I am single and support myself, renting a room in a house with my sister renting the other room in the same house. I had to quit my job, lost my benefits and I feel like I have gone over the edge. I have called every single place, person, etc., and no one on this planet can tell me what I can do! She does not qualify for group homes because she cannot cook or medicate herself, etc. I have no one else to help me and I really need to get back to work! Even brain injury facilities cannot help. Churches out, hospitals out.

I can't do this for the rest of my life.

Who can help?

Jmg2183 answered...

I am so sorry that you have to experience that. My younger brother was born with cerebral palsy and lived with profound mental retardation. He was the center of my family's life and - in my opinion - his existence (not his fault of course) ruined my poor mother's life. He died suddenly and without pain last May at the age of 50 and it's only now that I'm beginning to be honest about what a negative impact he had on my family.

You have the right to be free of your sister. You have the right to care for your son too.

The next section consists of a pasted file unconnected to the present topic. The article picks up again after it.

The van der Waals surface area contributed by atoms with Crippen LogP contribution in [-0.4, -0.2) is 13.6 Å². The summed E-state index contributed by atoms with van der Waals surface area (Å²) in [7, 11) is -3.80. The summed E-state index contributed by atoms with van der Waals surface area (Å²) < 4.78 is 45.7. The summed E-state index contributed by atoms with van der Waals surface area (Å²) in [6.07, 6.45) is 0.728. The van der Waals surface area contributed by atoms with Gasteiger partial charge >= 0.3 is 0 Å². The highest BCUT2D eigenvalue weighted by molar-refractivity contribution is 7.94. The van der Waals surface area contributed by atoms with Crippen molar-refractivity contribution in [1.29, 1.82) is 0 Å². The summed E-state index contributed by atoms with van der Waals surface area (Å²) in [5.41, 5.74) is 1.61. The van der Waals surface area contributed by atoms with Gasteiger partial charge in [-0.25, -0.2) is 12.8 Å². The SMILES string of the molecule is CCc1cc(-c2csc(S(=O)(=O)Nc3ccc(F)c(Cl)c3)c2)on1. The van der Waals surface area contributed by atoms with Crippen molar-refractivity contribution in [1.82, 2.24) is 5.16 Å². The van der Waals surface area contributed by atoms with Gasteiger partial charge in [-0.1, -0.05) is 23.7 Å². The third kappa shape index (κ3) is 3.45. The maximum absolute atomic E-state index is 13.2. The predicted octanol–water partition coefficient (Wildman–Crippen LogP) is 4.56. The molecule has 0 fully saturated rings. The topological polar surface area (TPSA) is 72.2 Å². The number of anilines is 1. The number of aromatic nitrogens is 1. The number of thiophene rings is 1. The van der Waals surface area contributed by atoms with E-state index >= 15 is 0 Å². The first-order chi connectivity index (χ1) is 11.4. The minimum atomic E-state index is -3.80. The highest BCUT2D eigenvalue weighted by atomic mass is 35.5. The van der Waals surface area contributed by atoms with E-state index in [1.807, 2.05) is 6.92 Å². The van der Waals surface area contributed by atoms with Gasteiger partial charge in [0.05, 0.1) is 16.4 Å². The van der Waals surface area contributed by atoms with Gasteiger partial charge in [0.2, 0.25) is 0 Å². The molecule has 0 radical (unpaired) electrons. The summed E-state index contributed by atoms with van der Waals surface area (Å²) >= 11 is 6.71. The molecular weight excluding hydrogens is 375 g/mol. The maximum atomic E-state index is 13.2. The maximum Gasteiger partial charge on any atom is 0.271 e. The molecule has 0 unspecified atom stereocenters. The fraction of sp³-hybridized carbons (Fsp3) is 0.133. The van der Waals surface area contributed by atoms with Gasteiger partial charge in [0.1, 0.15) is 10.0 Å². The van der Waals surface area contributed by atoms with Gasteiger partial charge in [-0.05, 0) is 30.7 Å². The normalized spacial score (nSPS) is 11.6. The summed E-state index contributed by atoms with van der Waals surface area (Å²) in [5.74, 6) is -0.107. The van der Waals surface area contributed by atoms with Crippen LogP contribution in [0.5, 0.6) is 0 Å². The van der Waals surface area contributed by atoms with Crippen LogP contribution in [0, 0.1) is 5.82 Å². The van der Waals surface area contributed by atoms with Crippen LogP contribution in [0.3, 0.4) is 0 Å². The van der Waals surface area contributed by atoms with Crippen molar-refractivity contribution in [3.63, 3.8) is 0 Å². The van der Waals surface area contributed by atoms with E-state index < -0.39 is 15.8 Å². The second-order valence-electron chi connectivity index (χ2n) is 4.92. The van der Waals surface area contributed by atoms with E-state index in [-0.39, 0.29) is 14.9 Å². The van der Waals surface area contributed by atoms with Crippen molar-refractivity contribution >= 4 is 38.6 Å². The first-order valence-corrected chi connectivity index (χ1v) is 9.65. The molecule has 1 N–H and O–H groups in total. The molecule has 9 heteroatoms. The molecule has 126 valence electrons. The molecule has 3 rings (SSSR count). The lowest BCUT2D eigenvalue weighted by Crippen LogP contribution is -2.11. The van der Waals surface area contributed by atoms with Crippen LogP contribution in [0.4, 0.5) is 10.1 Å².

Most people won't admit this. Instead, they will have some kind of sentimental approach to this question that has nothing to do with reality. Of course we should eliminate discrimination against the disabled, but glamorizing disability and acting like it's not a horrendous burden on others are nauseating.

If you want to talk, feel free to email me Good luck.

Robin59 answered...

I am sorry you are in such a tough spot. I am in a similar situation. My husband and I willingly took in my disabled sister when my mother could no longer do this. My mother had developed dementia, and living with her was very hard on my sister. My sister has no insight into her disability. For instance she thinks she can manage her finances. She can't. She came to us in debt after using her credit card like a debit card. Initially, she let us help her with this, but now gets her back up whenever we try to assist her. I can relate to the person who wrote about the sibling always sitting in the living room. This is what my sister was allowed to do at home as well. She did have a job, but quit it against our advice. Now she sits in the living room with my husband and I, and she is here ALL the time. We have a nice family room downstairs, and have told her she can sit down there, and no one would bother her. She does not take the hint. My husband is fed up. We finally told her that on the weekends we want the upstairs to ourselves, and we have her leave us to have our evenings to ourselves. There is a disability pension where we live, but she gets her back up when we mention this. I also feel like I don't want this for the rest of my life. My one sister has the responsibility for our mother, and the other has a disabled child so their hands are full.